As the Congress haggles over the latest budget, a number of critics claim the budgetary process is unworkable. Some have called for abandoning the process, which has failed repeatedly to complete budget resolutions on time. With deficit predictions now hovering around the $200 billion-a-year mark, concern is growing.
But don't give up the ship, advises a just-released report aimed at streamlining and depoliticizing the process. ''Strengthening the Federal Budget Process: A Requirement for Effective Fiscal Control,'' by the Committee for Economic Development, a group of prominent leaders in business, education, and government, stands by the current process, but with a number of revisions.
The report advocates:
* A unified budget. ''In recent years the integrity of the unified budget has been challenged, and with increasing frequency 'off budget' activities have been used to circumvent budgetary discipline.'' For example, the committee opposes the scheduled 1993 removal of social security from the overall budget. It believes the separation would make it ''impossible to balance social security needs against other claims for federal revenue.''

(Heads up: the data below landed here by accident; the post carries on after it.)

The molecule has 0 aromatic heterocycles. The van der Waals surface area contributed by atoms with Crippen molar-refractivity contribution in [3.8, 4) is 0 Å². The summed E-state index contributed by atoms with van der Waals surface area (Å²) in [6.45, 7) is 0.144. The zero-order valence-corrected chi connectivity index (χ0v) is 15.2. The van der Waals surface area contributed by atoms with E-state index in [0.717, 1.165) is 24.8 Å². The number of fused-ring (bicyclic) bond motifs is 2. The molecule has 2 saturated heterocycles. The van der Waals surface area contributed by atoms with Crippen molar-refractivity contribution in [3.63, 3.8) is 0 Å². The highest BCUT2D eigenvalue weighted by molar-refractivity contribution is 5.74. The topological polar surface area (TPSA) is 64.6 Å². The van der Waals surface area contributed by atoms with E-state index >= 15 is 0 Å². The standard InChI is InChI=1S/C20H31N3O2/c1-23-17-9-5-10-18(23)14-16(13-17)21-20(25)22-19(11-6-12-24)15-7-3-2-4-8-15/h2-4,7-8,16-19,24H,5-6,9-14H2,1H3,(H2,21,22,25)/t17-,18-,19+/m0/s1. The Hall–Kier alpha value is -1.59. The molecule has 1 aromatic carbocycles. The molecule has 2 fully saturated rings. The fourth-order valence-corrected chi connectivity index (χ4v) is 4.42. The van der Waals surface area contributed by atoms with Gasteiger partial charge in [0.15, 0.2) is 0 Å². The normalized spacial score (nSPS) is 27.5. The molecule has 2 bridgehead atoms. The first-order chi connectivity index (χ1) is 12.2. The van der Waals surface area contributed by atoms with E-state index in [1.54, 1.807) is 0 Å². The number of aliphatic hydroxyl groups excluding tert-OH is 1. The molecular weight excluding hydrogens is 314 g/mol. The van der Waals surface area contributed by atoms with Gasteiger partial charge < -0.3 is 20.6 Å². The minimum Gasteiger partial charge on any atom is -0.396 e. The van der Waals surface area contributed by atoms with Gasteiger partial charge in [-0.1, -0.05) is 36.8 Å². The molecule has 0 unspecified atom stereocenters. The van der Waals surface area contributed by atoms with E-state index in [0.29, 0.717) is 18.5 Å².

* Experimenting with two-year appropriations to see if a two-year budget cycle would be feasible for all programs.
* Establishing a broad-based budget-concepts commission to study the premises that underpin the federal budget. Also, setting up a bicameral congressional study group to deal ''more explicitly with congressional budget procedures.''
* Improving the accuracy of economic assumptions. Prompted by ''the fact that both the administration and Congress have seriously underestimated the actual size of the budget deficits in the past few years,'' the committee recommends that the Budget Committees of both houses agree on a common set of economic assumptions as a basis for the first budget resolution.
* Bringing federal credit and loan activities, along with tax expenditures and exemptions, under stricter control.
Many of the recommendations build upon the 1974 Budget Act, which set in motion a series of wide-ranging reforms intended to bring greater fiscal order to the budget process. But the reforms ''did not result in the degree of improvement in fiscal discipline that many of the framers of the 1974 act had hoped for,'' states the CED report.
The advisory panel of the nonprofit, nonpartisan public policy organization included four former Cabinet secretaries and three former directors and a former assistant director of the Office of Management and Budget. The project was headed by Frank W. Schiff, the CED's chief economist.